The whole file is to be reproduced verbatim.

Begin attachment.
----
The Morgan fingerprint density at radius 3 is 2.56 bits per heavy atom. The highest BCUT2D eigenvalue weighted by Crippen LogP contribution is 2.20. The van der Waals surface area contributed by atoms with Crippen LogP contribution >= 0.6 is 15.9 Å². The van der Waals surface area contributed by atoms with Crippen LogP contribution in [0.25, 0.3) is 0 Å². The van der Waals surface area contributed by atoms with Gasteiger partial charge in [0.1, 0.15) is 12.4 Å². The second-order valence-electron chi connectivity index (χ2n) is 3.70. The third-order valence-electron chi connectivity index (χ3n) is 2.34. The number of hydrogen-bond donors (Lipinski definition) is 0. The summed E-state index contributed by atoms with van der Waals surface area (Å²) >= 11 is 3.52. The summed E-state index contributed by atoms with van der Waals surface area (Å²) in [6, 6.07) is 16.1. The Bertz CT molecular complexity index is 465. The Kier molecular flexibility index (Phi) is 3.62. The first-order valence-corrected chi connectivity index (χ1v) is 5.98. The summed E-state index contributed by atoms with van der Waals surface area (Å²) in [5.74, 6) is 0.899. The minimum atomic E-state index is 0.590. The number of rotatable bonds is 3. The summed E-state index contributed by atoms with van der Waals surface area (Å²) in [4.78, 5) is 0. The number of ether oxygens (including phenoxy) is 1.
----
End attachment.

The Morgan fingerprint density at radius 3 is 2.56 bits per heavy atom. The highest BCUT2D eigenvalue weighted by Crippen LogP contribution is 2.20. The van der Waals surface area contributed by atoms with Crippen LogP contribution >= 0.6 is 15.9 Å². The van der Waals surface area contributed by atoms with Crippen LogP contribution in [0.25, 0.3) is 0 Å². The van der Waals surface area contributed by atoms with Gasteiger partial charge in [0.1, 0.15) is 12.4 Å². The second-order valence-electron chi connectivity index (χ2n) is 3.70. The third-order valence-electron chi connectivity index (χ3n) is 2.34. The number of hydrogen-bond donors (Lipinski definition) is 0. The summed E-state index contributed by atoms with van der Waals surface area (Å²) >= 11 is 3.52. The summed E-state index contributed by atoms with van der Waals surface area (Å²) in [6, 6.07) is 16.1. The Bertz CT molecular complexity index is 465. The Kier molecular flexibility index (Phi) is 3.62. The first-order valence-corrected chi connectivity index (χ1v) is 5.98. The summed E-state index contributed by atoms with van der Waals surface area (Å²) in [5.74, 6) is 0.899. The minimum atomic E-state index is 0.590. The number of rotatable bonds is 3. The summed E-state index contributed by atoms with van der Waals surface area (Å²) in [4.78, 5) is 0. The number of ether oxygens (including phenoxy) is 1.